As a result of eating candies, people can develop a variety of health problems. First of all, there is the risk of acquiring diabetes if an individual consumes an excessive amount of candies, since diabetes is caused by abnormally high blood sugar levels. In addition, eating a lot of candies can diminish dental health because cavities, or decaying areas in teeth, develop if there is an excess build up of plaque that forms in and around a tooth. Eating too many candies can also result in obesity, since unnecessary sugar is stored in the body as fat, thus the more candies you eat, the greater the build up of fat in the body. :side:
This fat build up can also lead to heart disease because by consuming sugar, the insulin levels in the blood increase. Insulin stores fat and it can damage artery walls, thus there are more opportunities for fat to build up around the heart. Lastly, eating too much sugar slows down the activities of the white blood cells. As a result, it is more difficult for the body to fight off diseases. For any diabetic, having sugar-free foods is the only way to give in to a sweet tooth. With less than 0.5 grams per serving, these treats when had in moderation can satisfy the craving for sweets without sending your blood sugar levels shooting up. Sugar causes a spike in natural insulin levels, a great threat for diabetic patients. :S :side:
These artificial sweeteners are a great alternative, allowing you to enjoy the occasional treat without the drawbacks of usual desserts. They don’t cause a sudden rise in blood sugar levels like authentic sweets and are great for your teeth. Also, a few sugar-free candies can control hunger cravings and you can easily savour the nutritional benefits of chocolates without he added sugar in it. Chocolates are great for your heart and also work as antioxidants, and the sugar-free varieties are ideal for diabetic patients. Substitutes like Splenda, Sugar Free, Equal and Stevia are low in sugar and calories and can be used in place of sugar in all dessert recipes. :woohoo: :woohoo: :kiss:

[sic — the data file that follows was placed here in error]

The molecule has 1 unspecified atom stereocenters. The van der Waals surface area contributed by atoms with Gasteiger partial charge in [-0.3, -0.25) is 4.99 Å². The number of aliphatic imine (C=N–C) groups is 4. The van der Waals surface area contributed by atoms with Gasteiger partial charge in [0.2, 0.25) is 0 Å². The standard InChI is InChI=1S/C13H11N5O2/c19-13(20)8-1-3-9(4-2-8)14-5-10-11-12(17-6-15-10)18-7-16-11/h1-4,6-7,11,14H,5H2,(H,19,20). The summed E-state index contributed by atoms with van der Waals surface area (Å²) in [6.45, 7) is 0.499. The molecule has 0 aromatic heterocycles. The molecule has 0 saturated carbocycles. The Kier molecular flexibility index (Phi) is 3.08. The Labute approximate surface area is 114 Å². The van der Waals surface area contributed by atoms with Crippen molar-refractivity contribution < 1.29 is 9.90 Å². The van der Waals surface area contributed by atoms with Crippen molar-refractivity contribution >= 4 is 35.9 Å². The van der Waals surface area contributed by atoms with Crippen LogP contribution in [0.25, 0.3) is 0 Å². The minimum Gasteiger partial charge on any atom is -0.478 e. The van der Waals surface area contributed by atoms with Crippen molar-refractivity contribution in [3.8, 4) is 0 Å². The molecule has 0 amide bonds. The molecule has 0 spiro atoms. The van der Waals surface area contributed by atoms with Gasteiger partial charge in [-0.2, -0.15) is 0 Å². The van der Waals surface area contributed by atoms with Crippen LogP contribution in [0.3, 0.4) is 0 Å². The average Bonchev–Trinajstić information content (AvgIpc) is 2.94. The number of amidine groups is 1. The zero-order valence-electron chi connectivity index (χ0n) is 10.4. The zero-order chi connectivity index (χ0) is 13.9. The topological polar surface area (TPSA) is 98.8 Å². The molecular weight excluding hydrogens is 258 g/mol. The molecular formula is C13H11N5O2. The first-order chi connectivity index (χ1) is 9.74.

here cannot be advantages without disadvantages, and sugar-free foods are no exception. Most sugar-free foods are free of natural sugar, but that doesn’t mean they are free of calories too. Having too many calories can be dangerous for any diabetic, since their body doesn’t produce normal levels of insulin and desserts that are high in fat content are always a threat. The problem greatly arises because most diabetics assume the desserts and candies to be ‘sugar-free’ and tend to overindulge. And sometimes these sugar-free foods contribute to hundreds of calories consumed by the diabetic patient, which again sends their blood sugar levels soaring. :kiss: :oops:
I'm in my 40's and I have seen many of my candy-addicted friends and family who were skinny when they were young hit a point when the body starts to pack on those calories as extra weight. It happens at different times for different people (late teens, 20's, 30's, 40's), but it always happens.
So, is it bad to eat candy? Well, I would ask you some other questions to help you figure out the answer to that question. How much of your daily caloric intake comes from candy? Most of it? If so, that's probably bad. Are you burning a lot of calories every day? Do you skateboard? Jog? Play sports? If you burn a lot of calories with your activity, that might be why you crave candy. Do you have yeast in your system? Sometimes people with overgrowth of yeast in their bodies crave refined sugar because the yeast are stealing all their energy. That would be something to be concerned about. Finally, I would ask you if you are getting all the nutrients you need. Bodies eat food not just for energy (which sugar certainly provides) but also for the vitamins, minerals, amino acids, and fats we need to build a body. Does your diet provide those things?